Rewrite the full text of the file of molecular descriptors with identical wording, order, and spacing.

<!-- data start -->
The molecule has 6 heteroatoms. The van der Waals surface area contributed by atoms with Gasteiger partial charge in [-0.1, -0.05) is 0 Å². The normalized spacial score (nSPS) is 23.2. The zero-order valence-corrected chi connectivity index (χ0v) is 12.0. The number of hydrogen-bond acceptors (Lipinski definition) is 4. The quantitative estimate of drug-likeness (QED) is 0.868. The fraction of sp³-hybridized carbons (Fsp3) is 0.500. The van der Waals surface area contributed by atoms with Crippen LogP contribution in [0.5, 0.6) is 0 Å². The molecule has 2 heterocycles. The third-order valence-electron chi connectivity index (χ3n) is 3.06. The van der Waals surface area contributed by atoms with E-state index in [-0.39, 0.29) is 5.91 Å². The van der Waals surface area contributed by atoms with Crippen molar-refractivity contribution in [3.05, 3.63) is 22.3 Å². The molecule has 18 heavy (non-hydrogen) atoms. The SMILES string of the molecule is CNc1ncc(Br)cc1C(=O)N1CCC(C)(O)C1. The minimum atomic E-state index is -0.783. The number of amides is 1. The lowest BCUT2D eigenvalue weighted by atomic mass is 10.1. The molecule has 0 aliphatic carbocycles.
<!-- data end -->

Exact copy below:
The molecule has 6 heteroatoms. The van der Waals surface area contributed by atoms with Gasteiger partial charge in [-0.1, -0.05) is 0 Å². The normalized spacial score (nSPS) is 23.2. The zero-order valence-corrected chi connectivity index (χ0v) is 12.0. The number of hydrogen-bond acceptors (Lipinski definition) is 4. The quantitative estimate of drug-likeness (QED) is 0.868. The fraction of sp³-hybridized carbons (Fsp3) is 0.500. The van der Waals surface area contributed by atoms with Crippen LogP contribution in [0.5, 0.6) is 0 Å². The molecule has 2 heterocycles. The third-order valence-electron chi connectivity index (χ3n) is 3.06. The van der Waals surface area contributed by atoms with E-state index in [-0.39, 0.29) is 5.91 Å². The van der Waals surface area contributed by atoms with Crippen molar-refractivity contribution in [3.05, 3.63) is 22.3 Å². The molecule has 18 heavy (non-hydrogen) atoms. The SMILES string of the molecule is CNc1ncc(Br)cc1C(=O)N1CCC(C)(O)C1. The minimum atomic E-state index is -0.783. The number of amides is 1. The lowest BCUT2D eigenvalue weighted by atomic mass is 10.1. The molecule has 0 aliphatic carbocycles.